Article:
Thanks to the power of the internet, the scientists were able to collaborate freely and quickly across four continents. "The international collaboration that occurred here was really important to the success of the study," said Shûhei Yamamoto, a Field Museum scientist and paper author who studies staphylinidae and other beetles.
As the group's hunch turned to a theory, then a study, then a formal analysis, the tests they ran showed Leehermania fitting nicely as a member of the beetle suborder Myxophaga, likely as a sister to the ancestors of today's skiff beetles. This discovery means that the rove beetle family isn't yet documented to be as old as scientists thought, but the skiff beetle family is now way older—Leehermania lived 226 million years ago, 100 million years before the next oldest fossil skiff beetle known.
Misclassification of extinct species happens all the time in science, for a variety of reasons.
For one, fossils can be extremely difficult to decipher. Since compression fossils like Leehermania are trapped in a sheet of rock, there is often only one viewing angle, though two in this case: a bird's-eye-view called "dorsal," or the top surface, and the "lateral" or side view. Any information about the species has to be gathered from these limited perspectives, so some information on colors, textures, patterns, anatomical details, and of course life-cycle information may be impossible to retrieve. Analysis is even more challenging when your specimens are only 2-3 mm long.
Lack of comparative data also causes problems for researchers. Not only are many characteristics of the insects lost in fossils, but until 2011, the large amount of data used here to test Leehermania's placement in different families didn't exist.
"Our analysis made use of a huge data set of morphological characters of beetles gathered for the 'Beetle Tree of Life' [BToL] project," says Thayer. "That project was really crucial to our analysis and provided a framework upon which we were able to analyze Leehermania." Four authors of the new paper, including Thayer and Newton, were among the authors of the published version of the BToL morphology paper. DNA-based analyses published by the BtoL project and other researchers were also essential to the Leehermania analyses.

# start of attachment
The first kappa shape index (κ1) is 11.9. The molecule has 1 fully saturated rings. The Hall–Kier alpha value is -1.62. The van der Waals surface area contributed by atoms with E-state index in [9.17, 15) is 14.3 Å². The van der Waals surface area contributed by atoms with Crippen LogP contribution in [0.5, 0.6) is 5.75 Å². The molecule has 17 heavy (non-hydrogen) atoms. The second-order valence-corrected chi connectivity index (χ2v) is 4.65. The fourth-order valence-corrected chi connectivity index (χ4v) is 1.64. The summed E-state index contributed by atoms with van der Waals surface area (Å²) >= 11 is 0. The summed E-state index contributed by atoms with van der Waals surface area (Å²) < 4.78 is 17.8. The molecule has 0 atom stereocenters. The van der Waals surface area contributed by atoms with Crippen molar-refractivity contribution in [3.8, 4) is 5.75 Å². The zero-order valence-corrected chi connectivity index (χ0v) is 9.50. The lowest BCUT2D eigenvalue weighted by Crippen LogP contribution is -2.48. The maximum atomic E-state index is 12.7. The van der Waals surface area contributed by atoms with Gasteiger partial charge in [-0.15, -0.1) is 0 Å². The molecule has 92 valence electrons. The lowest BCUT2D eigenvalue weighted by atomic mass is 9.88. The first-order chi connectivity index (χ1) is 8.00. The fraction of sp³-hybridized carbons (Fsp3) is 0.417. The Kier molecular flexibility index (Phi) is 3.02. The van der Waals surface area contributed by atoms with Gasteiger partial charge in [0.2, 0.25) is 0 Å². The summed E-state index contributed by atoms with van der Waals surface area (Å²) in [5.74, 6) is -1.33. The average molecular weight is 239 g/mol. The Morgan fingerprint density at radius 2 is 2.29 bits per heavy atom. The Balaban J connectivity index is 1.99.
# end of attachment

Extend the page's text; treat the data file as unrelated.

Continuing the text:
Testing and revising the placement of living things in the tree of life is like working on a huge sudoku puzzle with contributors from all over the world. You have methods to figure out where the numbers should go, but if they're incorrectly placed, you only know—eventually— based on their relationships to the surrounding numbers. If you carry on with the puzzle for too long with an incorrect placement, numbers filled in after the fact might also be incorrect. Revisiting Leehermania's classification was important to help other researchers avoid using the fossils incorrectly to date analyses of beetles as a whole or identify other beetles as staphylinids based on Leehermania.
For the staphylinid family, losing their oldest ancestor produces new questions about how the family evolved.
"The re-classification of Leehermania means that staphylinids are now 50 million years younger than we thought," says Fikáček. "But if staphylinids are so much younger, that means that this family evolved into many lineages much more rapidly than we thought they did." Of course, older staphylinidae fossils are likely to turn up in the future and new analyses will be needed.
At a time in the Earth's history when life was still recovering after a mass extinction, the appearance of Leehermania and staphylinidae is a testament to how resilient and adaptable beetles can be to diverse, and often harsh, living conditions.
"Throughout history, beetles have survived conditions that other animals have not," says Fikáček. "As we study these insects, we might reveal some secret to evolutionary success that beetles possess."